Food allergy and the gut

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Abstract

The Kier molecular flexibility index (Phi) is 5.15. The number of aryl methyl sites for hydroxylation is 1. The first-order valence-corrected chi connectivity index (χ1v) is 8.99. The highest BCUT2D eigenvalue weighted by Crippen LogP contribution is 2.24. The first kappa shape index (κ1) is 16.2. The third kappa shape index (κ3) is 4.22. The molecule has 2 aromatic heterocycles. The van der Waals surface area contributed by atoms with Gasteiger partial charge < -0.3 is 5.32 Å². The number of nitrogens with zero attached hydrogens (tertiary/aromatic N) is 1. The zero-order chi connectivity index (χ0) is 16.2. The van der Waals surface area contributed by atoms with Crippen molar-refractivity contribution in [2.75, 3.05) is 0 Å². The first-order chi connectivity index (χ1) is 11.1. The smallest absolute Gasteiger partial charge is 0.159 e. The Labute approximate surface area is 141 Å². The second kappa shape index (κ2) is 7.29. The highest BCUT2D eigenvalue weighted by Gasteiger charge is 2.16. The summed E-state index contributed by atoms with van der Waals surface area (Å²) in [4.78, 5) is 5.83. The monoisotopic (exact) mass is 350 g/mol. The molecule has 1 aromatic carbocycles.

Food allergy develops as a consequence of a failure in oral tolerance, which is a default immune response by the gut-associated lymphoid tissues to ingested antigens that is modified by the gut microbiota. Food allergy is classified on the basis of the involvement of IgE antibodies in allergic pathophysiology, either as classic IgE, mixed pathophysiology or non-IgE-mediated food allergy. Gastrointestinal manifestations of food allergy include emesis, nausea, diarrhoea, abdominal pain, dysphagia, food impaction, protein-losing enteropathy and failure to thrive. Childhood food allergy has a generally favourable prognosis, whereas natural history in adults is not as well known. Elimination of the offending foods from the diet is the current standard of care; however, future therapies focus on gradual reintroduction of foods via oral, sublingual or epicutaneous food immunotherapy. Vaccines, modified hypoallergenic foods and modification of the gut microbiota represent additional approaches to treatment of food allergy.

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